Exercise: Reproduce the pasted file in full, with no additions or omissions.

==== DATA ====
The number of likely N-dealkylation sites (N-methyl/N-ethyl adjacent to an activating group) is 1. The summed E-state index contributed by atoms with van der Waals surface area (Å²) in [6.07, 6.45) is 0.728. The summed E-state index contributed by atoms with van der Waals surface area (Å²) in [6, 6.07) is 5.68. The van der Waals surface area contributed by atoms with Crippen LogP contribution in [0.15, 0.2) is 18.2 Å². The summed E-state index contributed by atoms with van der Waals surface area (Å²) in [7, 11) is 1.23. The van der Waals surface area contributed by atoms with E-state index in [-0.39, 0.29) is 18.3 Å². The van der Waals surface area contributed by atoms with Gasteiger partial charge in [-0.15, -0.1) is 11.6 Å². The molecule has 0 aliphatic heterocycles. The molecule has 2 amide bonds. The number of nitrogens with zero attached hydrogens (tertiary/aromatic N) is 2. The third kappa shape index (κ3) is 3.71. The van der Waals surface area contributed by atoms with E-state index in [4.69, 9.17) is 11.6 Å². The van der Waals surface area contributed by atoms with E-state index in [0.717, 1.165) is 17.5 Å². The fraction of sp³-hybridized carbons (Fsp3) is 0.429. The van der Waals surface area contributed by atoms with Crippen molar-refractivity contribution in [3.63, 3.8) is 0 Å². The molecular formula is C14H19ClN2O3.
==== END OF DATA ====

The number of likely N-dealkylation sites (N-methyl/N-ethyl adjacent to an activating group) is 1. The summed E-state index contributed by atoms with van der Waals surface area (Å²) in [6.07, 6.45) is 0.728. The summed E-state index contributed by atoms with van der Waals surface area (Å²) in [6, 6.07) is 5.68. The van der Waals surface area contributed by atoms with Crippen LogP contribution in [0.15, 0.2) is 18.2 Å². The summed E-state index contributed by atoms with van der Waals surface area (Å²) in [7, 11) is 1.23. The van der Waals surface area contributed by atoms with E-state index in [-0.39, 0.29) is 18.3 Å². The van der Waals surface area contributed by atoms with Gasteiger partial charge in [-0.15, -0.1) is 11.6 Å². The molecule has 0 aliphatic heterocycles. The molecule has 2 amide bonds. The number of nitrogens with zero attached hydrogens (tertiary/aromatic N) is 2. The third kappa shape index (κ3) is 3.71. The van der Waals surface area contributed by atoms with E-state index in [4.69, 9.17) is 11.6 Å². The van der Waals surface area contributed by atoms with E-state index in [0.717, 1.165) is 17.5 Å². The fraction of sp³-hybridized carbons (Fsp3) is 0.429. The van der Waals surface area contributed by atoms with Crippen molar-refractivity contribution in [3.63, 3.8) is 0 Å². The molecular formula is C14H19ClN2O3.